Will you survive your next security audit?
A security audit is something that every single company with an internet connection, and that handles customer/individual data should be concerned with. Without elaborating more than necessary, recent regulations makes it, if not mandatory, at least strongly recommended to audit your IT security to ensure compliance.
Conducting a Security Audit
Security audits are usually divided in 4 phases:
- Process audit – Understand how security is implemented and if best practices are respected. This phase can also be used to identify if security policies are in line with regulations.
- Pentest audit – Assess the cyber resilience of your IT system to all potential types of attacks.
- IS audit – Ensure that systems deployed are up to date and secured as they should be.
- Application audit – Detect software vulnerabilities or weaknesses such as buffer overflow or CRLF/SQL injection.
These audits will help you to identify vulnerabilities and pain points of your IT infrastructure. Obviously, implementing and following best practices can help you to go through the audit process without too much damage.
Security Best Practices to Streamline IT Audits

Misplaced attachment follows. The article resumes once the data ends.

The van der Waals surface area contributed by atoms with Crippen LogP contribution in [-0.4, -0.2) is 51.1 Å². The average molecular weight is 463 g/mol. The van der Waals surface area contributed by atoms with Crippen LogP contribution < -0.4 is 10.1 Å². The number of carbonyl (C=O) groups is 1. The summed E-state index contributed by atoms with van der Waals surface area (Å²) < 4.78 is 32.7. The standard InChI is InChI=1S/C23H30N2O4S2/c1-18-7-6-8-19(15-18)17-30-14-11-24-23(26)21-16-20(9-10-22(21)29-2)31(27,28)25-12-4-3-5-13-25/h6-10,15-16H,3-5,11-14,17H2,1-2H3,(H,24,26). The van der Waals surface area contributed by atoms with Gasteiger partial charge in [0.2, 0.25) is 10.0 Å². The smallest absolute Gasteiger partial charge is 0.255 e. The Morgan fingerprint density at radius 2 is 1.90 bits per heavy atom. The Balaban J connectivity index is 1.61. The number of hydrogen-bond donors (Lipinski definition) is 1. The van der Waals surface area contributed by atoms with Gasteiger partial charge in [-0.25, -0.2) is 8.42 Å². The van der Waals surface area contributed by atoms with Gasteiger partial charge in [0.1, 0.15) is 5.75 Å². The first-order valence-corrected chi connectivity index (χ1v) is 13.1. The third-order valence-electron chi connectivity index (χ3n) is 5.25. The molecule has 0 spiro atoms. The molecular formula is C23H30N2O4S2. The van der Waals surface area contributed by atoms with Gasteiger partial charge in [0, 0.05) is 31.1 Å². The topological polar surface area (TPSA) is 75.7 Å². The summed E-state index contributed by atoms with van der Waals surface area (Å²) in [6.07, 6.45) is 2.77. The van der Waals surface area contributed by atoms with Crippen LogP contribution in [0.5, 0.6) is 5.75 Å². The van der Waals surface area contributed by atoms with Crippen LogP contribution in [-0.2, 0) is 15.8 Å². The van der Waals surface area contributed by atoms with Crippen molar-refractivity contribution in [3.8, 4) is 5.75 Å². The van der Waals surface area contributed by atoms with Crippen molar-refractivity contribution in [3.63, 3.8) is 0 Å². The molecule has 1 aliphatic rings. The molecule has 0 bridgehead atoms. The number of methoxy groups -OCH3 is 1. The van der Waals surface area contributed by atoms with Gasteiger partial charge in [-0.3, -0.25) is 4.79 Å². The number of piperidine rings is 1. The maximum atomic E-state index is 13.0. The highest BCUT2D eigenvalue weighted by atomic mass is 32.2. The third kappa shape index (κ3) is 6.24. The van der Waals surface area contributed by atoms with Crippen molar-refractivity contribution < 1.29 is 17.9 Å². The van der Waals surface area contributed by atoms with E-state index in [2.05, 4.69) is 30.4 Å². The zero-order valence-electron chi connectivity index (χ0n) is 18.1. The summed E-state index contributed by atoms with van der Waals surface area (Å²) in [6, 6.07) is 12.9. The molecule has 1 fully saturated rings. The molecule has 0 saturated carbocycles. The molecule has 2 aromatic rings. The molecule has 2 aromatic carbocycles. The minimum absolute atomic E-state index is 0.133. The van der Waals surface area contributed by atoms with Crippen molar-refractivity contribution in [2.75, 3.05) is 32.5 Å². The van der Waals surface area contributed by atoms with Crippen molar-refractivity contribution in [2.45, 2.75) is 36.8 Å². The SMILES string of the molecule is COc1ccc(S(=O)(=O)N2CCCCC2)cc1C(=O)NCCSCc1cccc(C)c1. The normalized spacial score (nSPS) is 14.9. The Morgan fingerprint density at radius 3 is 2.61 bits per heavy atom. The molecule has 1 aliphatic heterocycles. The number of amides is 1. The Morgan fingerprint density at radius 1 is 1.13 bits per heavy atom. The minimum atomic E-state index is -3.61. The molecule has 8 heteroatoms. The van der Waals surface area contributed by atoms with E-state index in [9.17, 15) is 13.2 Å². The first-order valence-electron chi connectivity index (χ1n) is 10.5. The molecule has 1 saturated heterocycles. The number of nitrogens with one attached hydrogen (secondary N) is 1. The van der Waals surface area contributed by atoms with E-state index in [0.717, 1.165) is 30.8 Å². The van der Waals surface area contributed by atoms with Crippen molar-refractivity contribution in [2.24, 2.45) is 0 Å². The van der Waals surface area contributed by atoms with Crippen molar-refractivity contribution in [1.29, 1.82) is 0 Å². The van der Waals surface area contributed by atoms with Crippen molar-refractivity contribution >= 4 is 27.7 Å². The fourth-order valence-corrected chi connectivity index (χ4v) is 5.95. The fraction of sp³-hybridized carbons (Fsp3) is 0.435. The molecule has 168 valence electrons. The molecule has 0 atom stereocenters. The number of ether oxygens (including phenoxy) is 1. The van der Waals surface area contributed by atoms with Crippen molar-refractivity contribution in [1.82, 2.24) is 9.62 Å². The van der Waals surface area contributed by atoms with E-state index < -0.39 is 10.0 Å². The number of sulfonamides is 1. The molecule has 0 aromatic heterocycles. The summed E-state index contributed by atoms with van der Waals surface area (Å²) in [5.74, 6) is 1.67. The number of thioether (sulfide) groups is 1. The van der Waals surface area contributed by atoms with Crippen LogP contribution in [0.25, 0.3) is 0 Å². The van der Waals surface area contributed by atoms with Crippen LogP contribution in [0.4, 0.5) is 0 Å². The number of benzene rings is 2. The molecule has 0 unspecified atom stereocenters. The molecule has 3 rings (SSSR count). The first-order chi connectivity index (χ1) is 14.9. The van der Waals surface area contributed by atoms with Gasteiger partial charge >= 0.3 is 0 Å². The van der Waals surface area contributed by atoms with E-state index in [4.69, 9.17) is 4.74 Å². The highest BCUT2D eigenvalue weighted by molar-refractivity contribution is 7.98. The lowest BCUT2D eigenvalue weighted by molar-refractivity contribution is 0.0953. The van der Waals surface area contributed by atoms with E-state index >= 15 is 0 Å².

A simple way to increase the resistance of your IT infrastructure to security audit.
- Identify the location of your sensitive data and ensure you are following all relevant regulations to store and
- Verify that the most recent security patches are deployed
- Run through your security policies to verify that they are being followed, and ensure that your privileged users have only the rights they need (“least privilege”)
- And well, ensure that the basics are respected: is access to your critical systems secured well enough?
Cybersecurity Pitfalls: Password Management
One of the recurring problems IT administrators face resulting in security audit failure is how privileged users manage their passwords.
Because, let’s be clear, you can have all the protection in the world, but if 4 hours (the time required to break a basic string of 7 characters) are sufficient for someone to crack the password of anyone in your system, then all your efforts are in vain. Discovering such a password can be achieved overnight and then this hacked system will be used to escalate intruder privilege and to bounce to other systems.
Therefore, implementing password management policies alongside other robust security tools is critical in preventing users from using the same password on multiple targets, using weak passwords, or ultimately, just avoiding the need to provide them with the direct passwords of critical systems.
Bringing in appropriate password automation tools can save you from major setbacks in security audits and definitively help you to dramatically increase the strength of your infrastructure in a security audit.